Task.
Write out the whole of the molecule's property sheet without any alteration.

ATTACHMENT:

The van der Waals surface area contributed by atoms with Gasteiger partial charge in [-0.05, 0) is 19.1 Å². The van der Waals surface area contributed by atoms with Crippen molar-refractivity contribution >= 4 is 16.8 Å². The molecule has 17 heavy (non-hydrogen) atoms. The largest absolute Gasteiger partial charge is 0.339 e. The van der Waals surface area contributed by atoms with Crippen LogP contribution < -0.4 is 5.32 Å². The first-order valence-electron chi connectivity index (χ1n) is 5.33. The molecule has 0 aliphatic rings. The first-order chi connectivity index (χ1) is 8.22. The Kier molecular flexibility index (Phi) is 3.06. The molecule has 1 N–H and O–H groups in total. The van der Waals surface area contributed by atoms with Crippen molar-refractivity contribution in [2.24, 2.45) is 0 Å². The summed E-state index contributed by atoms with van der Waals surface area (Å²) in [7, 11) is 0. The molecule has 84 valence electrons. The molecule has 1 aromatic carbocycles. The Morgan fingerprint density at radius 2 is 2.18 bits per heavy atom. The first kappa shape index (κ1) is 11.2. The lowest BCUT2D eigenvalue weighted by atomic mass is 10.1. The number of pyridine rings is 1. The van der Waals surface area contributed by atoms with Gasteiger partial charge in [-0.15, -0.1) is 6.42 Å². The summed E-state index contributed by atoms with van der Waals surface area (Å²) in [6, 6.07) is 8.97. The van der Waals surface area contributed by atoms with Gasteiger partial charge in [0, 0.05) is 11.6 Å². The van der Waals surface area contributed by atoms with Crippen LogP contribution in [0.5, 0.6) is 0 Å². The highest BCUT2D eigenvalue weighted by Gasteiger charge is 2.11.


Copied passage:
The van der Waals surface area contributed by atoms with Gasteiger partial charge in [-0.05, 0) is 19.1 Å². The van der Waals surface area contributed by atoms with Crippen molar-refractivity contribution >= 4 is 16.8 Å². The molecule has 17 heavy (non-hydrogen) atoms. The largest absolute Gasteiger partial charge is 0.339 e. The van der Waals surface area contributed by atoms with Crippen LogP contribution < -0.4 is 5.32 Å². The first-order valence-electron chi connectivity index (χ1n) is 5.33. The molecule has 0 aliphatic rings. The first-order chi connectivity index (χ1) is 8.22. The Kier molecular flexibility index (Phi) is 3.06. The molecule has 1 N–H and O–H groups in total. The van der Waals surface area contributed by atoms with Crippen molar-refractivity contribution in [2.24, 2.45) is 0 Å². The summed E-state index contributed by atoms with van der Waals surface area (Å²) in [7, 11) is 0. The molecule has 84 valence electrons. The molecule has 1 aromatic carbocycles. The Morgan fingerprint density at radius 2 is 2.18 bits per heavy atom. The first kappa shape index (κ1) is 11.2. The lowest BCUT2D eigenvalue weighted by atomic mass is 10.1. The number of pyridine rings is 1. The van der Waals surface area contributed by atoms with Gasteiger partial charge in [-0.15, -0.1) is 6.42 Å². The summed E-state index contributed by atoms with van der Waals surface area (Å²) in [6, 6.07) is 8.97. The van der Waals surface area contributed by atoms with Gasteiger partial charge in [0, 0.05) is 11.6 Å². The van der Waals surface area contributed by atoms with Crippen LogP contribution in [0.5, 0.6) is 0 Å². The highest BCUT2D eigenvalue weighted by Gasteiger charge is 2.11.